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Expanding Access to Economic Opportunity in Fast-Growth Metropolitan Areas

May 30, 2014

Many community development initiatives traditionally funded by foundations and the federal government evolved to respond to the economic conditions and barriers facing communities in big cities of the northeast and midwest. But conditions are dramatically different in Houston and other fast-growing metros like it. Neighborhood Centers, Inc. is developing and testing strategies for connecting underserved people to opportunities that reflect the realities of Houston's geography, demographics, and economy. This paper is intended to start a discussion about how these strategies differ from more traditional place-based antipoverty strategies, and how similar approaches may suit other metros like Houston.

The Moynihan Report Revisited

June 1, 2013

The controversial 1965 Moynihan report focused on the roots of black poverty in the U.S. and the decline of the black nuclear family. This report examines the state of black families today, gauging how their circumstances have changed since the 1960s and how they compare with other racial and ethnic groups.

Mortgage Interest Deduction

April 1, 2010

Reviews the mortgage interest deduction's fiscal costs, its limitations in subsidizing homeownership, and alternatives. Analyzes the estimated effects of eliminating it, replacing it with alternative tax credits, and limiting the deduction to 28 percent.

Building Environmentally Sustainable Communities: A Framework for Inclusivity

April 1, 2010

Reviews literature on past inequitable and unsustainable urban development and visions for linking sustainability, opportunity, and inclusion. Analyzes possible metrics for measuring sustainability and access as well as next steps for policy.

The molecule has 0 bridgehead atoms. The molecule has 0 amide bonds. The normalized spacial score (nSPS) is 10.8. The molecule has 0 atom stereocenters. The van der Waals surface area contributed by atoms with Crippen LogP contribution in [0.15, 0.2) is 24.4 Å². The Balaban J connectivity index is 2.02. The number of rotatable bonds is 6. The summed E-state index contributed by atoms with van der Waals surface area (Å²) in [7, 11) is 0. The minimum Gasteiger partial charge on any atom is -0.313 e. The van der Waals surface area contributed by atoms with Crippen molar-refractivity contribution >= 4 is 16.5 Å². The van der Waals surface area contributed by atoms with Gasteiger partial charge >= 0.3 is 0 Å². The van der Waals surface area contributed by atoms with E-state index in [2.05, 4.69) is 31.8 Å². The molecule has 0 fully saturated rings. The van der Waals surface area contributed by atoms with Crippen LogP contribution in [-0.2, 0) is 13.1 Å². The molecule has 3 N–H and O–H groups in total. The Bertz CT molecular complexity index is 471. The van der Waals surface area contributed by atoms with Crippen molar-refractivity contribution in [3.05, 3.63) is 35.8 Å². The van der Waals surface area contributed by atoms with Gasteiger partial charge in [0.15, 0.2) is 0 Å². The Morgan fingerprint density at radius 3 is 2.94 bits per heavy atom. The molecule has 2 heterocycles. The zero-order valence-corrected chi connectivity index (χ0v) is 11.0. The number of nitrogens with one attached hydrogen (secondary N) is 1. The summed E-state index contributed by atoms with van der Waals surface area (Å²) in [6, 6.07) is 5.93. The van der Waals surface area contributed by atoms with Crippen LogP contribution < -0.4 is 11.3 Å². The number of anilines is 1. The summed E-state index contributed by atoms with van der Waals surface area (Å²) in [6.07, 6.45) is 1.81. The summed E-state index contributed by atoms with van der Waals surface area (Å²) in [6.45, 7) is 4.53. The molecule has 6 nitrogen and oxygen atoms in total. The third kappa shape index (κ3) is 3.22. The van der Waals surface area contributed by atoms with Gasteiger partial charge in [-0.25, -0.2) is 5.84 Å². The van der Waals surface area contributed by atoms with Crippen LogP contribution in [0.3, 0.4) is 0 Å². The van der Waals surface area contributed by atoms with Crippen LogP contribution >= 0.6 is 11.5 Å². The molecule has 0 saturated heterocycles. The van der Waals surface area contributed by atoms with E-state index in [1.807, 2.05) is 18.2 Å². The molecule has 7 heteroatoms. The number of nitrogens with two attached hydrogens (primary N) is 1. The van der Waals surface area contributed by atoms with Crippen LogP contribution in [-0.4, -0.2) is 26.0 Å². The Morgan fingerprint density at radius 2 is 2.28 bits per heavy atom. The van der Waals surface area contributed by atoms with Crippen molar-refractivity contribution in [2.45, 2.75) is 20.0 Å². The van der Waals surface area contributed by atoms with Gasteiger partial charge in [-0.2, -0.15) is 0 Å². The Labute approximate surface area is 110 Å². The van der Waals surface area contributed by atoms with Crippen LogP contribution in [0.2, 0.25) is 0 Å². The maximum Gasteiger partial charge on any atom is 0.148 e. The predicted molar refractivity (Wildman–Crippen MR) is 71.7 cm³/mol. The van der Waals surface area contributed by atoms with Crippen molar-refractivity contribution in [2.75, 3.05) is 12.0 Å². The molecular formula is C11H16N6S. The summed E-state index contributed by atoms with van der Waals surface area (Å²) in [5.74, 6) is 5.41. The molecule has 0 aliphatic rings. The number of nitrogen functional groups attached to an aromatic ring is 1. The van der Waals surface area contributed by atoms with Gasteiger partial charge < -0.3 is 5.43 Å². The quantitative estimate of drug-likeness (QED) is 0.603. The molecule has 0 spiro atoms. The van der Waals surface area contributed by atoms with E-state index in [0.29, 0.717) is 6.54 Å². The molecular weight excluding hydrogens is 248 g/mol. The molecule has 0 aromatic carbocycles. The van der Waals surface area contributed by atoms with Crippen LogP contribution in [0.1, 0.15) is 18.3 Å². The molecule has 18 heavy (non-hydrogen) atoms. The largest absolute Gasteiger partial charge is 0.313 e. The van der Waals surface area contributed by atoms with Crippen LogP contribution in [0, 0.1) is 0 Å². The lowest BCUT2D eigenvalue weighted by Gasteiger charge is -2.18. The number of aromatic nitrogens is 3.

Family Mobility and Neighborhood Change: New Evidence and Implications for Community Initiatives

November 2, 2009

Examines how residential mobility affected the composition and traits of ten Making Connections neighborhoods; how the traits of movers, newcomers, and stayers changed; and what the implications are for low-income families and community change efforts.

Vibrant Neighborhoods, Successful Schools: What the Federal Government Can Do to Foster Both

July 29, 2009

Recommends coordinating housing and education policies to create mixed-income neighborhoods with good schools and quality educators, to lower student turnover, and to improve health, nutrition, and school readiness. Presents examples of local initiatives.

Federal Programs for Addressing Low-Income Housing Needs: A Policy Primer

December 1, 2008

Provides an overview of federal rental assistance programs, their scope, and their limitations, with data on recipients by type, region, family income and structure, and race/ethnicity. Outlines policy implications for children and community development.

Making Work Pay Enough: A Decent Standard of Living for Working Families

July 15, 2008

Outlines the needs of low-income working families in meeting everyday living expenses, and proposes reforms and policy initiatives that would both increase incomes and purchasing power and reduce expenditures, especially housing costs.

Assisted Housing Mobility and the Success of Low-Income Minority Families: Lessons for Policy, Practice, and Future Research

March 1, 2008

Based on results from the Gautreaux desegregation and Moving to Opportunity programs, discusses ways to make assisted housing mobility policies more effective in the long term, including experimenting with target populations and placement areas.

Can Escaping From Poor Neighborhoods Increase Employment and Earnings?

March 1, 2008

Examines whether families who moved to lower poverty areas through the Moving to Opportunity program benefited from more opportunities for employment and higher earnings, what factors affected outcomes, and how relocation intervention could be improved.

2006 Housing in the Nation's Capital

October 5, 2006

Explores the interdependent relationship between public school systems and housing markets, and examines the ability of coordinated investment in affordable housing and quality education to revitalize Washington, D.C., metropolitan area neighborhoods.

Federalism After Katrina: How Can Social Programs Respond to a Major Disaster?

June 1, 2006

Explores the policy response to the crisis within each program, lays out the special challenges presented by Hurricane Katrina, and offers a series of recommendations designed to provide more effective responses to disasters in the future.